I know my blog is named ‘Adele in Slovenia’ so it may seem somewhat odd that this week I’m writing about Austria, but let me explain…

The Karavanke mountains form a natural border between Slovenia and Austria, and here in Radovljica we are fortunate to have part of the Karavanke range right on the doorstep. Particular favourites among locals, in which I include myself, are Stol (the highest in the Karavanke range) and Begunščica, whilst just slightly further afield there are other popular peaks such as Golica, Dovška baba and others.

Some of the territory which lies just the other side of the Karavanke, though these days geographically in Austria, was formerly Slovene and thus, even today, many Slovenes remain living in these areas and therefore places names and all official documentation etc. is found written in both Slovene and German languages. One of such places is the area just on the other side of the Ljubelj pass (more about this in a previous blog here – https://adeleinslovenia.wordpress.com/2014/09/01/zelenci-pools-ljubelj-pass-and-forever-young/), near Ferlach/Borovlje. Once through the tunnel and into Austria, its just a few minutes drive to the Čepa Gorge (Tscheppaschlucht in German – no idea how to pronounce that!). In addition to the gorge itself, there is also an Adventure Park within its grounds – run by a Slovene company!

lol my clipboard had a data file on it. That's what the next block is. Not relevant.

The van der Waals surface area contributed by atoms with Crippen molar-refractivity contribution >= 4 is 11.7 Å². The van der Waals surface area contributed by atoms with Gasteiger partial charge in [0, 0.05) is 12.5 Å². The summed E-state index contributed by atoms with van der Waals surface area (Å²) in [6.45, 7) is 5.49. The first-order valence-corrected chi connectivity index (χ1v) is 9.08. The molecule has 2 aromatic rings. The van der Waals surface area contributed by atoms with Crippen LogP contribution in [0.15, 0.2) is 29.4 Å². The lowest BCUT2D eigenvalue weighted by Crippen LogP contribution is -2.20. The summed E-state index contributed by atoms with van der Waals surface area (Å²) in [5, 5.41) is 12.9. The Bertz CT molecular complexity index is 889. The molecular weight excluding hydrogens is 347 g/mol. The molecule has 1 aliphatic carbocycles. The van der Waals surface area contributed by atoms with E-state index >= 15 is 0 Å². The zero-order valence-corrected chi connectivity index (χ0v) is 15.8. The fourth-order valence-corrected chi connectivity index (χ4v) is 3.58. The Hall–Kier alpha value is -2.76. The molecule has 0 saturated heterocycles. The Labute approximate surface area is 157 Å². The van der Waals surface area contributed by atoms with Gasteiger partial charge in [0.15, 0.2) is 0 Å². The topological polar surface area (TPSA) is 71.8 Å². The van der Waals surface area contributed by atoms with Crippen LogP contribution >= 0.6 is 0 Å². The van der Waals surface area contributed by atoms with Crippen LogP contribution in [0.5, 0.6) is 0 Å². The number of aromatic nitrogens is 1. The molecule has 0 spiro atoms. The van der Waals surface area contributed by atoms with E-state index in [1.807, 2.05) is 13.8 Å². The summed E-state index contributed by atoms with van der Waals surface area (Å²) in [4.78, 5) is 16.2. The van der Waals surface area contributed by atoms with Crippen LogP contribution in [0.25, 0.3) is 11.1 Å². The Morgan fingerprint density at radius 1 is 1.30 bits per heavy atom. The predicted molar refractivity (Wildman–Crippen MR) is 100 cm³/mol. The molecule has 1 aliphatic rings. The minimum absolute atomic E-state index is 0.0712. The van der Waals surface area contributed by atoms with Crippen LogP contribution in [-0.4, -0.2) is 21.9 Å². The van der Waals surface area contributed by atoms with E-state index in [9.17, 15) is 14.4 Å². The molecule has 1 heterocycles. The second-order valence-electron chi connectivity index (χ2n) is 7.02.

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The gorge has been very well arranged with wooden walkways, steel ladders and bridges. The walk involves quite a lot of going up and down but the amazing sights of the rushing water and canyons ensures it doesn’t feel like hard work, and also there are a number of choices of routes that can be taken in one direction with a bus journey (included in the entrance price) for the return journey. Be sure to pick up a bus timetable at the start so avoid a long wait, but fortunately, the bus stations are mostly sited at, or near, restaurants/inns, so even if you have a while to wait you have somewhere to wait and enjoy a drink, piece of strudel etc.

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The new Sava River Trail (Pot ob Savi) will be officially opened this week on Thursday with a guided walk beginning at the Fux footbridge (Fuxova brv). This path is a great addition to the numerous paths available in Radovljica and the surroundings and will be a particularly pleasant place to walk in the heat of the summer as much of it runs through the forest and beside the Sava River.

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More information about the Sava river can be found here – http://www.radolca.si/en/the-sava-and-its-tributaries/ and maps of the Sava River Trail are available from the Radovljica Tourist Information Centrehttp://www.radolca.si/en/

© AdeleinSlovenia 2015